Tuesday, February 07, 2006

In Memoriam

As Digby reports, the conservative complaints about the "politicization" of Coretta Scott King's funeral have already begun.

Kate O'Beirne, a shrill harpy whose publishing record suggests she has no business lecturing anyone about civility, made an appearance on "Hardball" today to clutch her hanky and lecture the King family about how they should celebrate their mother's life. I'm sure the Kings would love to get advice from a National Review contributor like Kate O'Beirne. After all, back when Martin Luther King Jr. and Coretta Scott King were risking their lives to advance the cause of civil rights in the South, it was the National Review that had the courage to come out and ask:
whether the White community in the South is entitled to take such measures as are necessary to prevail, politically and culturally, in areas in which it does not predominate numerically? The sobering answer is Yes--the White community is so entitled because, for the time being, it is the advanced race.
Clearly, the National Review has been on the Kings' side for fifty years, and the family should heed their words now.

Anyway, as we all learned during the Paul Wellstone funeral, conservatives love to lecture liberals on how our heroes (and their opponents) should be remembered. Personally, I think it makes sense when honoring someone who sacrificed all their life for a political cause to mention that cause. (And I seem to remember maybe one or two references to the nuts and bolts of the Reagan Revolution during the weeklong national mourning of Ronald Reagan.)

Given the GOP playbook, I'm sure we're going to hear more along these lines in the coming days. Apparently, this comment is going to get a lot of play:
The Rev. Joseph Lowery, who co-founded the Southern Christian Leadership Conference with Martin Luther King Jr., drew a roaring standing ovation when he said: “For war, billions more, but no more for the poor” — a takeoff on a line from a Stevie Wonder song. The comment drew head shakes from Bush and his father as they sat behind the pulpit.
All Americans who don't get their history from Bill O'Reilly will remember that Martin Luther King Jr. offered virtually the same criticism of the Vietnam War, noting that the cost of America's overseas adventure was undercutting the Great Society programs meant to help the poor.

While MLK didn't take this stance until 1967, his wife had already taken a public stance against the war in 1965 and had been pushing him to do likewise for years. After his death, she became even more outspoken in her opposition to the war. (The photo here, incidentally, comes from a speech she gave at an antiwar rally in 1970.)

Given her passionate involvement in the antiwar politics of the Vietnam era, it's not surprising that Coretta Scott King continued her activism in our own time. Although you won't hear it mentioned much in the news, she spoke out early and often against the war in Iraq:
On the eve of the invasion of Iraq in 2003, Mrs. King celebrated the anniversary of birth of her late husband, the Rev. Martin Luther King Jr., by recalling that the slain civil rights leader had been outspoken in his opposition to unnecessary and unwise wars.

"We commemorate Martin Luther King Jr. as a great champion of peace who warned us that war was a poor chisel for carving out a peaceful tomorrow. We must pursue peaceful ends through peaceful means. Martin said, 'True peace is not just the absence of tension, it is the presence of justice,'" Mrs. King told a crowd that had gathered at Atlanta's Ebenezer Baptist Church. She continued, "May his challenge and his example guide and inspire us to seek peaceful alternatives to a war with Iraq and military conflict in the Middle East."
Coretta Scott King devoted her life to taking strong, principled stands against what she regarded as unncessary and costly wars -- first Vietnam and, later, Iraq. Through her own speeches and the work of the King Center, she's been a leading figure in the peace movement for the past forty years. And importantly, she framed her continued involvement in antiwar activism as a way to honor and remember her husband's legacy. Why shouldn't her family and friends be allowed to do the same for her memory?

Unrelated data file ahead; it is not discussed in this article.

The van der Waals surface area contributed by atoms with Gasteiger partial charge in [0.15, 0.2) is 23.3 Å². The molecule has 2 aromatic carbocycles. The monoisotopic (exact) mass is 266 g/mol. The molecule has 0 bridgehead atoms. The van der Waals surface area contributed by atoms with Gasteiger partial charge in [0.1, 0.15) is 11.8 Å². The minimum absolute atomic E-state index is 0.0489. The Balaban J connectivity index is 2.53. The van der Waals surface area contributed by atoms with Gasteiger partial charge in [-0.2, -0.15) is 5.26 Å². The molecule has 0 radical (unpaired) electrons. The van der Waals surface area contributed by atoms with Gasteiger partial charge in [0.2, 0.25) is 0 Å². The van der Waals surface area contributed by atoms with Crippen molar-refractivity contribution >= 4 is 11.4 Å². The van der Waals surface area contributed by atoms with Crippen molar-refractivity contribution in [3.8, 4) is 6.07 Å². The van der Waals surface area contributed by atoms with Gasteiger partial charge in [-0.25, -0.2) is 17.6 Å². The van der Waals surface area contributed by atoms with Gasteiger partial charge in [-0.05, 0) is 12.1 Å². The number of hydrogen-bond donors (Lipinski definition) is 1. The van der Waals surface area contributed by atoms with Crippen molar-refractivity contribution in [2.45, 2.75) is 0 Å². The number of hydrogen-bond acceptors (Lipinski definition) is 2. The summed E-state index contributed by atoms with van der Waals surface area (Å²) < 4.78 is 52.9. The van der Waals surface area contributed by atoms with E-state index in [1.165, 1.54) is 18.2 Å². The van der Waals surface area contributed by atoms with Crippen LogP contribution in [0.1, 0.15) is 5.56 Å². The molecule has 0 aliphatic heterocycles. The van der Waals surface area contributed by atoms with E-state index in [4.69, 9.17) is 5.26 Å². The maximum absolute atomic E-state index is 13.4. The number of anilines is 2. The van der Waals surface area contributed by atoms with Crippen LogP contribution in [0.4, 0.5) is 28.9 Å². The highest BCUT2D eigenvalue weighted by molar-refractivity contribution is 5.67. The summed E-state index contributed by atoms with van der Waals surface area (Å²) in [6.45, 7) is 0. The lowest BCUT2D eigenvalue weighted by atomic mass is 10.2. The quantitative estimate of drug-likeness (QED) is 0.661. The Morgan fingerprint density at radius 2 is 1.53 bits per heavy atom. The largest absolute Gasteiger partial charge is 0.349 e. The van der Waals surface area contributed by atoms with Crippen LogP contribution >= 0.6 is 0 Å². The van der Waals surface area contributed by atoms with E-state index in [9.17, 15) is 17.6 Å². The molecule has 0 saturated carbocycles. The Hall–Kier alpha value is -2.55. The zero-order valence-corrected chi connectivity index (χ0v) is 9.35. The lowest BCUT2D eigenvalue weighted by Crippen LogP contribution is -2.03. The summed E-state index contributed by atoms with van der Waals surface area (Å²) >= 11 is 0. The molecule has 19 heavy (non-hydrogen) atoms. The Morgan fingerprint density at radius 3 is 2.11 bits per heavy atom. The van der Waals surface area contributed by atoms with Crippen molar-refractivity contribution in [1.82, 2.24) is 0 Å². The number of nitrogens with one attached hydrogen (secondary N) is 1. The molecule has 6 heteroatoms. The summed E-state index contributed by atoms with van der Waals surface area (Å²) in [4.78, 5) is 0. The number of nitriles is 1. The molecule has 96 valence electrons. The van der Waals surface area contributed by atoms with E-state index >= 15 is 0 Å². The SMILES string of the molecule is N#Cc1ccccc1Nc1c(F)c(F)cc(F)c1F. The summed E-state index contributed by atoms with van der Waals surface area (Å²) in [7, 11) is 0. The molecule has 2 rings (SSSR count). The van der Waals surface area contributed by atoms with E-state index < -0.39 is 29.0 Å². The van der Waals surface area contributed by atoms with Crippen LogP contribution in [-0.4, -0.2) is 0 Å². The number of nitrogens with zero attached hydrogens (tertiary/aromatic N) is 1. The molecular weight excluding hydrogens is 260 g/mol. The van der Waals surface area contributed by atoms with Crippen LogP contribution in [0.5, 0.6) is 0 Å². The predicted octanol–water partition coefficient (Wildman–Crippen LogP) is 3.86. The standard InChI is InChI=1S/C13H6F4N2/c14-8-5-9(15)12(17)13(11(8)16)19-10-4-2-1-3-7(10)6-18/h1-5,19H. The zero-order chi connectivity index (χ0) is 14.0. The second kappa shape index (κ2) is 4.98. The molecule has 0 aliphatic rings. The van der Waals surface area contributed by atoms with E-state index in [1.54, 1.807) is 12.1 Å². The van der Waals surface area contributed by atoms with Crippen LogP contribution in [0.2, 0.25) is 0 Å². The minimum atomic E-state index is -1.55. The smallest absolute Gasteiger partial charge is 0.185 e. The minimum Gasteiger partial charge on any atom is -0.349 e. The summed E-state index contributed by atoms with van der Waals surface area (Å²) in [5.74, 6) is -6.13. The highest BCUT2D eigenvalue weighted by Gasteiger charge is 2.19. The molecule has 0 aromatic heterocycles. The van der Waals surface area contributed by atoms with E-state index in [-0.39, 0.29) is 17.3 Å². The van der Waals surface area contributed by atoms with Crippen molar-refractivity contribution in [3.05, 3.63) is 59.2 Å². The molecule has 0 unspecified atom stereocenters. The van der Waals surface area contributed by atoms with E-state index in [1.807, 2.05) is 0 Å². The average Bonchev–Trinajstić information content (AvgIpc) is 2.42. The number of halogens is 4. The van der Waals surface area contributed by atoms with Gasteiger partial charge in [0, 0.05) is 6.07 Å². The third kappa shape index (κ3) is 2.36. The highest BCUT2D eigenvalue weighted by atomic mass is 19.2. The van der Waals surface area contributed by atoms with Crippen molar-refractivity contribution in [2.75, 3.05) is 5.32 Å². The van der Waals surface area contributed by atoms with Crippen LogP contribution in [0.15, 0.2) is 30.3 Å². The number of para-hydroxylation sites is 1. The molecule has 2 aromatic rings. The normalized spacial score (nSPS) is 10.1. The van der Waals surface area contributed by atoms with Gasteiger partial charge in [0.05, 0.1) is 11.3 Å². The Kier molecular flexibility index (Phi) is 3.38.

President Bush invoked the name of Coretta Scott King at the start of his highly political State of the Union address, calling her "a beloved, graceful, courageous woman who called America to its founding ideals and carried on a noble dream." At her memorial service, however, he seemed put off that anyone would dare provide details of her courageous activism, or remind us what ideals she and her husband considered worth fighting and dying for.

If we as a nation are going to memorialize Coretta Scott King, let's be sure to get the memory right.

Update: If you want more evidence of how the eulogies to CSK were exactly the kind of thing the Kings would have done, check out this excellent compilation of politically charged comments made by MLK at several funerals of civil rights activists and similar comments made by eulogists at his own funeral.

15 comments:

InanimateCarbonRod said...

Nice post. I didn't know squat about Coretta except she was the wife of a great man and together they couldn't raise one child that was worth a damn. Now I feel she deserves some of the nonstop coverage she has received.

Otto Man said...

Thanks. You're still right about the kids, by the way. They're more concerned with the licensing rights to their father's speeches than they are with continuing his public ministry.

S.W. Anderson said...

I agree, O.M. That's a fine post. I think the lady would be pleased.

The carping about political themes being sounded at the memorial come off as just so much more hypocrisy from Bush surrogates. Blowhard Joe Scarborough and turbo twit Tucker Carlson were harrumphing and tut-tutting about it just a couple of minutes ago.

From what I've learned about Bush, I'm quite sure he would rather have been in any of 10,000 other places. There's a pretty good indication of why he attended anyway in the recent personal appearances of RNC chairman Ken Mehlman — wherever African American and Hispanic crowds gather.

Political motives? You better believe it.

Malibu Stacy said...

Excellent post Otto Man, and a nice tribute.

The reaction from the right completely misses the point of everything the Kings tried to do.

They make me sad.

Thrillhous said...

Hell yeah, OM. Nicely done.

Studiodave said...

OM, you are generally a strong writer, but I place this at the top. Great work.

Id love to hear your 2 cents on the children and how best to honor MLK / Mrs. MLK's legacy.

Otto Man said...

Thanks for the kind words, folks.

As far as the children go, I think they're simply suffering from the same problems that afflict all children of famous leaders (see Jenna and Not Jenna for exhibits A and B, and the Kennedy clan for the rest). They're not drunken idiots like those examples, but they also seem to be devoid of their parents' considerable talents too.